When you think about healthcare and data, the first thing that likely comes to mind is HIPAA. Ever since it was enacted in 1996, the Health Insurance Portability and Accountability Act has had a large say in how healthcare organizations treat sensitive patient data.
From the time you’re checked in, to any procedures or imaging you have done, to discharge, prescription, and payment data, HIPAA is all about keeping your information private and secure throughout the data lifecycle.
As data management technology has advanced, it has helped healthcare companies deal with these regulations and stay compliant. With the cloud and managed service models now becoming mainstream solutions for data and industries of all types, it’s a good time to check in on how cloud and as-a-service offerings — including software as a service (SaaS), infrastructure as a service (IaaS), backup and recovery as a service (BRaaS), and even object storage as a service (STaaS) — are helping healthcare organizations stay HIPAA compliant while making their everyday data management much more efficient. thought in this two-part feature, we’d track data through the lifecycle, and see how using the cloud can help healthcare companies.
In this two-part series, we’ll look at patient information throughout its lifecycle, from management and primary storage, to backup and disaster recovery, to learn more about how healthcare companies can benefit from the cloud and managed service options for data that has to be HIPAA compliant. Part 1 will address overall data management and primary storage, part 2 will look at backup and disaster recovery.
The benefits of the cloud when it comes to healthcare are very similar to that of other industries: easy scalability, flexibility, security, and cost benefits. The difference with healthcare organizations is the information they’re putting in the cloud. Healthcare companies deal with an almost incomprehensible amount of data types, and data. Just look at a typical hospital. It has all the billing, sales, and operational data that companies in other industries deal with, then on top of that it has ultra-sensitive patient data that helps them do their job and absolutely can’t be compromised.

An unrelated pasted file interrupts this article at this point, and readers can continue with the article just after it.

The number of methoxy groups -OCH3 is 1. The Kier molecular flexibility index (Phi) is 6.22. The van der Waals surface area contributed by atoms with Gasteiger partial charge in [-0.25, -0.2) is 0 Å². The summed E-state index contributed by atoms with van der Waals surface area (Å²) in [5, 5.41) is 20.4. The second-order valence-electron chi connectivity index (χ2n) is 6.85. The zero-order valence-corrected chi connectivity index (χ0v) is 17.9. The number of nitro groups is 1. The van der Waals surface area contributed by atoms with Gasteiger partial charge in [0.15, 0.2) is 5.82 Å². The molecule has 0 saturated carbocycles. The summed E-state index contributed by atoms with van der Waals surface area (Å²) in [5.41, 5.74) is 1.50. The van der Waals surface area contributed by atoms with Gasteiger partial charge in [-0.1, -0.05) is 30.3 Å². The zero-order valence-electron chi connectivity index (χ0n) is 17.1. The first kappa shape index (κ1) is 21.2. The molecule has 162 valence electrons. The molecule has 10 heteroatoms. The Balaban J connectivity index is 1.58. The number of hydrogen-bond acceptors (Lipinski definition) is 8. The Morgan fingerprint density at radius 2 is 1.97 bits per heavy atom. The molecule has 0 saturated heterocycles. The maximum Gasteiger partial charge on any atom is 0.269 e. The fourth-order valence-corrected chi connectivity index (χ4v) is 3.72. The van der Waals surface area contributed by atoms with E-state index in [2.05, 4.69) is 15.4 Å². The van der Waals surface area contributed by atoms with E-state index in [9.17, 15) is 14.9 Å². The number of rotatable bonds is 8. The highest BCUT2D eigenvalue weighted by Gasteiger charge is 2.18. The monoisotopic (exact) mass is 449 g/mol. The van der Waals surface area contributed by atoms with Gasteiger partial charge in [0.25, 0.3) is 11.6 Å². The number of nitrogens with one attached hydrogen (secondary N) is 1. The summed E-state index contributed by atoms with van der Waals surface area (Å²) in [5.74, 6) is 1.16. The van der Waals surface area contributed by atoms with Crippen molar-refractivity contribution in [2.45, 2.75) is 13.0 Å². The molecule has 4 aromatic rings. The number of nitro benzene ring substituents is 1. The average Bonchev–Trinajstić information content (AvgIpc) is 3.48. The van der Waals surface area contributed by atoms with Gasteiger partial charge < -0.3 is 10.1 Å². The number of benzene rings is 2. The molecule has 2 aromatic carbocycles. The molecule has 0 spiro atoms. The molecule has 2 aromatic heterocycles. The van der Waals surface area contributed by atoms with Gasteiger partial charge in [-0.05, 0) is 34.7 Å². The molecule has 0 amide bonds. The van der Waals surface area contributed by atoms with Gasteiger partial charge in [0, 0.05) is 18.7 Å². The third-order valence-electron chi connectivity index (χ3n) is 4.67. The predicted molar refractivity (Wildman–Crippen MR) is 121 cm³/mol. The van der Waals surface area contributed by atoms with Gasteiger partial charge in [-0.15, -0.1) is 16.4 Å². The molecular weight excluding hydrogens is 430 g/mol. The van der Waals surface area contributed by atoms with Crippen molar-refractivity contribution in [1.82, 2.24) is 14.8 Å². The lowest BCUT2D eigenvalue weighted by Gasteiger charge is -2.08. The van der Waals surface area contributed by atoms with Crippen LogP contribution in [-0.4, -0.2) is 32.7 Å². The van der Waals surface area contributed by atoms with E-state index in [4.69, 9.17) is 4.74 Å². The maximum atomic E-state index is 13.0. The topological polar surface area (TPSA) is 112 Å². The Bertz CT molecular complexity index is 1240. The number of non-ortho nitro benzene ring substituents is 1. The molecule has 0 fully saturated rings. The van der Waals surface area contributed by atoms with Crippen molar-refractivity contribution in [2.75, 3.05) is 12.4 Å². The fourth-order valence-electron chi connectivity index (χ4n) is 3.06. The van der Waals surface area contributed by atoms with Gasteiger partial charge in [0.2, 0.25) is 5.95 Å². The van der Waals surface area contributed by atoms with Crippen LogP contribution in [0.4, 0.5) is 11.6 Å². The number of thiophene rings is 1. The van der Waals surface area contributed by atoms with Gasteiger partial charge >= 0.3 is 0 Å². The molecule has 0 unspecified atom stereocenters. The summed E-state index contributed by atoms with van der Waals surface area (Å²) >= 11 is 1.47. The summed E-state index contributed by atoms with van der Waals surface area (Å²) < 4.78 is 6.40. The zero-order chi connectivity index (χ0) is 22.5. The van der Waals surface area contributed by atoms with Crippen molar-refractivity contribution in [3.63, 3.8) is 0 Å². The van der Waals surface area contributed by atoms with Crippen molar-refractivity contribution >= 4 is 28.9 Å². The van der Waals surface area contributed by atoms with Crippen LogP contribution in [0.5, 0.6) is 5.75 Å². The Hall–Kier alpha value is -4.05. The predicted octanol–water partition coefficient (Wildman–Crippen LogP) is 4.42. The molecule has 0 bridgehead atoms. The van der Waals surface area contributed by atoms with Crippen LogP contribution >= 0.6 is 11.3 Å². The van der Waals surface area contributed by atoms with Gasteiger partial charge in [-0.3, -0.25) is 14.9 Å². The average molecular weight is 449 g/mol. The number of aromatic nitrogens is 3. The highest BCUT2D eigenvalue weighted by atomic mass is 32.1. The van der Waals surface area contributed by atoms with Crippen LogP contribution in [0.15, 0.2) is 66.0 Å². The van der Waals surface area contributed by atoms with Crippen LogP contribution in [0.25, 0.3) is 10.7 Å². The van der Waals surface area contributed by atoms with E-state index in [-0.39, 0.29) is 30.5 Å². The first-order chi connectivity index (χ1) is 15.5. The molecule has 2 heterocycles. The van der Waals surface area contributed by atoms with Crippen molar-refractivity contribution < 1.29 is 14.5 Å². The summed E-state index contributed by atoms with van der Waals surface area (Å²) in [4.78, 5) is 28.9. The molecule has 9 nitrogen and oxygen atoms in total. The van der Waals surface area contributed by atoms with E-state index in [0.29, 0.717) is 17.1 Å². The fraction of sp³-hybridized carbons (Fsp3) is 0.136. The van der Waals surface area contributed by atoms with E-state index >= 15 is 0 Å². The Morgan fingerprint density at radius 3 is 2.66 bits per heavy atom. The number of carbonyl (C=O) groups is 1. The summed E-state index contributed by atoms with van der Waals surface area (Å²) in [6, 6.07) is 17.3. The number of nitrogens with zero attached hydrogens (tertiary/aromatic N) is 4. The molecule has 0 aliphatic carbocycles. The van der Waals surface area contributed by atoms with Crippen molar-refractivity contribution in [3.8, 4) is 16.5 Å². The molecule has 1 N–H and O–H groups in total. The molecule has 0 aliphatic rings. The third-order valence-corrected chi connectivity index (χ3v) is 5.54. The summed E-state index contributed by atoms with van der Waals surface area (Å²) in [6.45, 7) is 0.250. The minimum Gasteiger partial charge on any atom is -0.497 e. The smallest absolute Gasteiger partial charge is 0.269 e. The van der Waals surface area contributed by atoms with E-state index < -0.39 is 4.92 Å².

The HIPAA requirements around this data differs, as well. Some has to be kept for seven years, other data for ten years, or even forever. This makes policy-driven information lifecycle management (ILM) absolutely critical. For example, many healthcare companies archive on tape and send it to a third-party archival system. This generally works, but requires IT resources to run the backups, ship the tapes, and complete all the other tasks involved. Then there’s the storage costs, which can build up quickly as data loads increase.
Data management features as part of a cloud-based, as-a-service solution can eliminate this manual labor. Automatically backing up data at preset intervals, along with moving it from primary, to backup, to archive as needed reduces the load on the IT department. And with the scalability and cost benefits of the cloud, it’s economical as well.
When it comes to the cloud and HIPAA, storage is the real low-hanging fruit. Medical images, for example, are generally large files that build up quickly. PACS — picture archiving and communication system — is the imaging technology used for storing, retrieving, and and sharing all those MRIs, CT scans, ultrasounds, and X-rays, CT scan, MRI. This data grows significantly, by the day, in most hospitals.
This type of information, almost by definition, is perfect for the cloud. Of course, the security required for these files has provided some obstacles until recently. Recently, offerings and products have become available that provide critical aspects of HIPAA compliance like audit trails to verify exactly what information is held where, encryption at rest, and encryption in transit. If you look at some of the available vendor neutral archive solutions, for example, many have their own mechanism for encrypting files before they ever go into a cloud environment.
The availability of solutions like object storage as a service (STaaS) has also made primary storage in the cloud a boon to healthcare organizations. With its greater flexibility and virtually unlimited capacity, object storage is a scalable, cost-effective storage solution that can help organizations keep up with their data, while providing the security that HIPAA requires.
Clearly data management and primary storage are a great fit for cloud use when it comes to that HIPAA compliant data healthcare companies deal with. In the next blog we’ll look at how healthcare organizations can utilize the cloud and managed service offerings to manage data as it goes to backup and archiving, as well as disaster recovery.
To learn more about how KeyInfo can help with your compliance initiatives, click here.
Senior Marketing Communications Manager
Key Information Systems